None of these factors favors severance in Martin's case. First, Martin has not demonstrated that Rogelio is actually willing to testify at a separate proceeding. To exculpate Martin from the conspiracy charge, Rogelio would likely have to admit that he was involved in the conspiracy and that Martin was simply a supplier with no knowledge of his distribution activities. Such testimony is highly unlikely due to the large quantity of cocaine that Martin allegedly delivered to Rogelio and the likelihood that Rogelio would invoke his Fifth Amendment privilege against such testimony. Martin's bare assertions that Rogelio could testify on his behalf without establishing Rogelio's willingness to do so are inadequate to justify severance. See Gonzalez, 918 F.2d at 1137 (affirming the denial of a severance motion because defendant failed to demonstrate that his co-defendants would actually testify in separate proceedings).

The remaining factors likewise support denial of the suppression motion. Rogelio is unlikely to exonerate Martin because the drug transaction between them provides strong circumstantial evidence that Martin knew of the conspiracy's drug-trafficking activities. Exculpatory testimony by Rogelio would also fall subject to damaging impeachment because the suspicious nature of the transaction belies Martin's avowed ignorance of conspiratorial objectives. Finally, the government's case against Martin and Rogelio will necessitate identical testimony from the police officers who arrested and interrogated them. There is little reason to require these individuals to testify in multiple proceedings when all charges against both defendants can be expeditiously resolved in a single trial. Accordingly, the court concludes that Rogelio is unlikely to offer exculpatory testimony on Martin's behalf in a separate proceeding and that severance is unnecessary.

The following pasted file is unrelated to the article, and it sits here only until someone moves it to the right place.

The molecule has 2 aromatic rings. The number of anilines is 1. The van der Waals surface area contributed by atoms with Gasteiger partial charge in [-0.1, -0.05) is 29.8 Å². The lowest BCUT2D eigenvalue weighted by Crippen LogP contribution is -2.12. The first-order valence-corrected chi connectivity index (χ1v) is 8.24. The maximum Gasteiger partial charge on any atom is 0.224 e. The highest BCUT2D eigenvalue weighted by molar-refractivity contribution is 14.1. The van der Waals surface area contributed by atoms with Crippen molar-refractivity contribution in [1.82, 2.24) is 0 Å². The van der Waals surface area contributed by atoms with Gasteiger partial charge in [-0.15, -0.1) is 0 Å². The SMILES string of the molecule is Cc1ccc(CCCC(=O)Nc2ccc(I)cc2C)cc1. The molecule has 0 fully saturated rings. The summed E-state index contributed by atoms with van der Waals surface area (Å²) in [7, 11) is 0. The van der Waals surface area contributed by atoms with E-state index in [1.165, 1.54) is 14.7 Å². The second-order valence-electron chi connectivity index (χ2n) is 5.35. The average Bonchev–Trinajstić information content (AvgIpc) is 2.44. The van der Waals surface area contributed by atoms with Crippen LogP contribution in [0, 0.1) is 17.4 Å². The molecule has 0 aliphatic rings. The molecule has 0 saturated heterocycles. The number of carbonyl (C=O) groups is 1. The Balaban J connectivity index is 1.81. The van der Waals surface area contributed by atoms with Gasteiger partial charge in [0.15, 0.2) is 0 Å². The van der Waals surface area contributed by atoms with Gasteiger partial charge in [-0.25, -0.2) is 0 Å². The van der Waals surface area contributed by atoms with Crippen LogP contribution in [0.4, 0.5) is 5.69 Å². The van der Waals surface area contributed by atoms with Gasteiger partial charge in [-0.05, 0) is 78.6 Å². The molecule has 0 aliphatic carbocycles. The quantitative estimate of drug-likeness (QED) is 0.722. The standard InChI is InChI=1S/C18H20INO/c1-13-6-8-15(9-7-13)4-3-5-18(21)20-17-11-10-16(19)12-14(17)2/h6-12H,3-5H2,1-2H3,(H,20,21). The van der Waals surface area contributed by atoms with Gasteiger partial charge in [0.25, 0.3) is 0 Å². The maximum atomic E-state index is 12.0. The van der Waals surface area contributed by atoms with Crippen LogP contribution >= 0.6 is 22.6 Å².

C. Venue

Martin lastly challenges the venue of the criminal charges against him. "[T]he government must prosecute an offense in a district where the offense was committed." FED. R. CRIM. P. 18. In a conspiracy case, venue is proper in any district in which any co-conspirator performed an act in furtherance of the conspiracy. United States v. Perez, 280 F.3d 318, 329 (3d Cir. 2002). Hence, the government may bring a co-conspirator to trial in a district in which he never set foot provided that at least one of his compatriots performed an overt act within the district. In the instant matter, the indictment alleges that Martin's co-conspirators engaged in trafficking activities in the Middle District of Pennsylvania. The government may therefore advance the charges against him in this district.

IV. Conclusion

The charges against Martin are property joined with those against his co-defendants, and he has not established that joinder will result in clear and substantial prejudice to his rights at trial. He has also failed to demonstrate that venue in this district is improper. Accordingly, his motion to sever or to transfer venue will be denied.

An appropriate order follows.


AND NOW, this 28th day of April, 2009, upon consideration of defendant's motion (Doc. 980) to sever or transfer venue, and for the reasons set forth in the accompanying memorandum, it is hereby ORDERED that the motion (Doc. 980) is DENIED.

CHRISTOPHER C. CONNER United States District Judge